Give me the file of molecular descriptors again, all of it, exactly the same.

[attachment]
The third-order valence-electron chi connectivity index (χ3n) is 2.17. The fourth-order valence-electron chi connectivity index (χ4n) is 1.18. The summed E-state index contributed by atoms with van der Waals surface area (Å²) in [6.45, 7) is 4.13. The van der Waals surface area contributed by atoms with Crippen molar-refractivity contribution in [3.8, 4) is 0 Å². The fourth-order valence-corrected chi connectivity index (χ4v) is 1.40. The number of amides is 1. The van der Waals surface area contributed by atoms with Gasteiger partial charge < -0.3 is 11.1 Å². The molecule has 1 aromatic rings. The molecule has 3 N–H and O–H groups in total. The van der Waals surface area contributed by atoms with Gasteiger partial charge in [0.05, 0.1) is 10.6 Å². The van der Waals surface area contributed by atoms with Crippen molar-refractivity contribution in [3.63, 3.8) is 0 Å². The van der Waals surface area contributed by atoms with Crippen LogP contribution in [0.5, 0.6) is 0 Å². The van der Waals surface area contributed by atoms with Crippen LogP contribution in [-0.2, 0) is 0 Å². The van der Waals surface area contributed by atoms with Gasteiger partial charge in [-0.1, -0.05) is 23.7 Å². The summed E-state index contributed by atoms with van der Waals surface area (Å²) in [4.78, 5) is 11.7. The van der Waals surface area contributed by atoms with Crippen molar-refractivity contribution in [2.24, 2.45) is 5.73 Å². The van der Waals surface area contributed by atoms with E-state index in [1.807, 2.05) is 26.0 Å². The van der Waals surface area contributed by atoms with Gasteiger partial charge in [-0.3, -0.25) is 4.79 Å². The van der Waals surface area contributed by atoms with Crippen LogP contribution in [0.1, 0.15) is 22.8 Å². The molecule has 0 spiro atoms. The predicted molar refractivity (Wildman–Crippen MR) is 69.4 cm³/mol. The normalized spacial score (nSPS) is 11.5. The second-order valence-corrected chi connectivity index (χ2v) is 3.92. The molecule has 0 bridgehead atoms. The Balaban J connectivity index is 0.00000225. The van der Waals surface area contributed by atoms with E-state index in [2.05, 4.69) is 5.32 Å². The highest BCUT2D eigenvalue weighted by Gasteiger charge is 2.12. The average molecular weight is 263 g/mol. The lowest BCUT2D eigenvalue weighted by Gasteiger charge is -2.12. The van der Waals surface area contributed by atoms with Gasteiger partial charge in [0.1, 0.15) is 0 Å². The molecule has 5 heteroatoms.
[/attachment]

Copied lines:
The third-order valence-electron chi connectivity index (χ3n) is 2.17. The fourth-order valence-electron chi connectivity index (χ4n) is 1.18. The summed E-state index contributed by atoms with van der Waals surface area (Å²) in [6.45, 7) is 4.13. The van der Waals surface area contributed by atoms with Crippen molar-refractivity contribution in [3.8, 4) is 0 Å². The fourth-order valence-corrected chi connectivity index (χ4v) is 1.40. The number of amides is 1. The van der Waals surface area contributed by atoms with Gasteiger partial charge < -0.3 is 11.1 Å². The molecule has 1 aromatic rings. The molecule has 3 N–H and O–H groups in total. The van der Waals surface area contributed by atoms with Gasteiger partial charge in [0.05, 0.1) is 10.6 Å². The van der Waals surface area contributed by atoms with Crippen molar-refractivity contribution in [3.63, 3.8) is 0 Å². The van der Waals surface area contributed by atoms with Crippen LogP contribution in [0.5, 0.6) is 0 Å². The van der Waals surface area contributed by atoms with Crippen LogP contribution in [-0.2, 0) is 0 Å². The van der Waals surface area contributed by atoms with Gasteiger partial charge in [-0.1, -0.05) is 23.7 Å². The summed E-state index contributed by atoms with van der Waals surface area (Å²) in [4.78, 5) is 11.7. The van der Waals surface area contributed by atoms with Crippen molar-refractivity contribution in [2.24, 2.45) is 5.73 Å². The van der Waals surface area contributed by atoms with E-state index in [1.807, 2.05) is 26.0 Å². The van der Waals surface area contributed by atoms with Gasteiger partial charge in [-0.3, -0.25) is 4.79 Å². The van der Waals surface area contributed by atoms with Crippen LogP contribution in [0.1, 0.15) is 22.8 Å². The molecule has 0 spiro atoms. The predicted molar refractivity (Wildman–Crippen MR) is 69.4 cm³/mol. The normalized spacial score (nSPS) is 11.5. The second-order valence-corrected chi connectivity index (χ2v) is 3.92. The molecule has 0 bridgehead atoms. The Balaban J connectivity index is 0.00000225. The van der Waals surface area contributed by atoms with E-state index in [2.05, 4.69) is 5.32 Å². The highest BCUT2D eigenvalue weighted by Gasteiger charge is 2.12. The average molecular weight is 263 g/mol. The lowest BCUT2D eigenvalue weighted by Gasteiger charge is -2.12. The van der Waals surface area contributed by atoms with Gasteiger partial charge in [0.1, 0.15) is 0 Å². The molecule has 5 heteroatoms.